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Picture perfect marriage

By Xu Junqian ( Shanghai Star ) Updated: 2014-08-29 09:58:04

Picture perfect marriage

Rao Pingru began painting after his wife died to preserve their memories. Photo provided to Shanghai Star

Picture perfect marriage

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Picture perfect marriage

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He chose to capture all the best moments of their life together on paper, because it was the only way he could live on after she was gone. Xu Junqian listens to their story.

Rao Pingru started to paint pictures of his wife and recorded scenes from their 60 years of marriage at the age of 87. It was just weeks after his wife passed away.

The Jiangxi native and former editor calls it "the only way to kill the alone time" after the death of his spouse, Mao Meitang.

"There is nothing one can do about death. But when I put her and our memories on canvas, she is there. And our story doesn't perish," says Rao, now 92, at his apartment in Shanghai where he and his wife had spent their last years together.

From the first time he saw her wearing make-up sitting before a mirror by the window, to their grand wedding at which they pledged their love, to her growing gray, and being bed-ridden, Rao has filled 18 albums with her images.

Rao calls these pictures "our story".

He met Mao Meitang in 1946 on a blind date, just after he returned from war. Rao had already gone on two blind dates, but it was not until he met Liang, the daughter of his father’s friend, that the then 25-year-old was struck with a new kind of feeling.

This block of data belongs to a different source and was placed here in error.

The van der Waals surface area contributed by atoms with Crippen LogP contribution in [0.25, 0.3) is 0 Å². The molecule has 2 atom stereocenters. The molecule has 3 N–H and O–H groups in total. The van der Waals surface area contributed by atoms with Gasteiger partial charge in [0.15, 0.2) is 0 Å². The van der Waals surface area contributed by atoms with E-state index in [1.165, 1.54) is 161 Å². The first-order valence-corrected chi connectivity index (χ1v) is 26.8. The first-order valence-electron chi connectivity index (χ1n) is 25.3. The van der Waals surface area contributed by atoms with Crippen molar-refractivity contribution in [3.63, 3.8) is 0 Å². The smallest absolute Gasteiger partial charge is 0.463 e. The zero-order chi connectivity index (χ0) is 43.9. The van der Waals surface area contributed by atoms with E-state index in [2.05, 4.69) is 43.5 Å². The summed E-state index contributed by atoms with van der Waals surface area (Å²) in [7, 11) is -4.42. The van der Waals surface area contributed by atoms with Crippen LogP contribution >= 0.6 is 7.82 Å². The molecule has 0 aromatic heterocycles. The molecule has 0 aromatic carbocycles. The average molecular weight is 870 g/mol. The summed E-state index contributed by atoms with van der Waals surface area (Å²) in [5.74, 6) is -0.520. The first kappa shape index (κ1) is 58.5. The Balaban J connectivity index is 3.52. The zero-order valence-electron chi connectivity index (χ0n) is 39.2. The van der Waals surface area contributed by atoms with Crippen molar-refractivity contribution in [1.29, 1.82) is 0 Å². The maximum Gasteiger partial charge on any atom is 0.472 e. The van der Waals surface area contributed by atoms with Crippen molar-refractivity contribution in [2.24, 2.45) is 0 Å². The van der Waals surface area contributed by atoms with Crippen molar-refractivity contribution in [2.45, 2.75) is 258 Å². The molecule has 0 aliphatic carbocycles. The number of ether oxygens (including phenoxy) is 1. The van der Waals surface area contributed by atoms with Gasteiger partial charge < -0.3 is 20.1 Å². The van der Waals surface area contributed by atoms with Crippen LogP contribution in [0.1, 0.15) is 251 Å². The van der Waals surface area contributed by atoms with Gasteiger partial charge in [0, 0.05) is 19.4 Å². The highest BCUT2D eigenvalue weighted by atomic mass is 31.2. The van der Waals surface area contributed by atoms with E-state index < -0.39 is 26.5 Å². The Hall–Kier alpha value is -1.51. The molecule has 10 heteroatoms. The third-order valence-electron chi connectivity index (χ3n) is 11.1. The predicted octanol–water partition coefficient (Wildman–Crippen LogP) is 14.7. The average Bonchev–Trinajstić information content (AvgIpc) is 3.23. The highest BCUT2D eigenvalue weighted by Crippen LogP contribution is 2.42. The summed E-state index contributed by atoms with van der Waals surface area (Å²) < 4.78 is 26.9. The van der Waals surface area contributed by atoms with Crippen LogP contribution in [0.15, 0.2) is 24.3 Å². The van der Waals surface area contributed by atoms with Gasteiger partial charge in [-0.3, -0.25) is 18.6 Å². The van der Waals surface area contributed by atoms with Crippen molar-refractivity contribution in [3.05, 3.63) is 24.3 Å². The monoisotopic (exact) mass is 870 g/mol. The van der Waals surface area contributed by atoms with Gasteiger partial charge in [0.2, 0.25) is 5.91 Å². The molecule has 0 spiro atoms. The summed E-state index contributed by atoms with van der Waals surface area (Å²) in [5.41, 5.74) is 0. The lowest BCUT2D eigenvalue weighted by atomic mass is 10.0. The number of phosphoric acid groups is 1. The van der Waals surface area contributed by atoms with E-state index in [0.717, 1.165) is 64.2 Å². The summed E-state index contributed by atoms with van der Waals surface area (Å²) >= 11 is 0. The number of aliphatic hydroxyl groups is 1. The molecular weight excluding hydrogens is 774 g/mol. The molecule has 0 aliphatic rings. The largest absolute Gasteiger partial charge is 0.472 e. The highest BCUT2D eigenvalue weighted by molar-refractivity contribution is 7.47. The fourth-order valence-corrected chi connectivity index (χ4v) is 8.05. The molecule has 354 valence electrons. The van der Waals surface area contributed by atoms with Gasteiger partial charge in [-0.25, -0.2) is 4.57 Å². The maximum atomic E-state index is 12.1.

"It's a strange thing. You just have to meet the right person to feel it," he says. Rao says he remembers "thinking she was lovely".

Early dates were sweet and timid. No intimate moves were made, nor were any solemn promises exchanged, not even an "I love you".

The boldest act Rao recalls was to sing Rose, Rose, I Love You to his beloved on a park bench. It was a top pop tune at the time.

Two years later, they were married. The couple adopted a happy-go-lucky attitude wherever they traveled, worked and lived, as the turbulence after the war left them wandering all over the country. They managed to escape robbery by hiding their possessions in tires, teased each other about how poor they were at business while running an eatery, and found it fun and poetic when they lived on a rooftop hut that shuddered whenever the weather was stormy.

"It's not hard unless you consider it hard," Rao says. He says those first couple of years of the marriage were "the sweetest time" in their lives. In 1958, they were torn apart, and would not be properly re-united until 22 years later.

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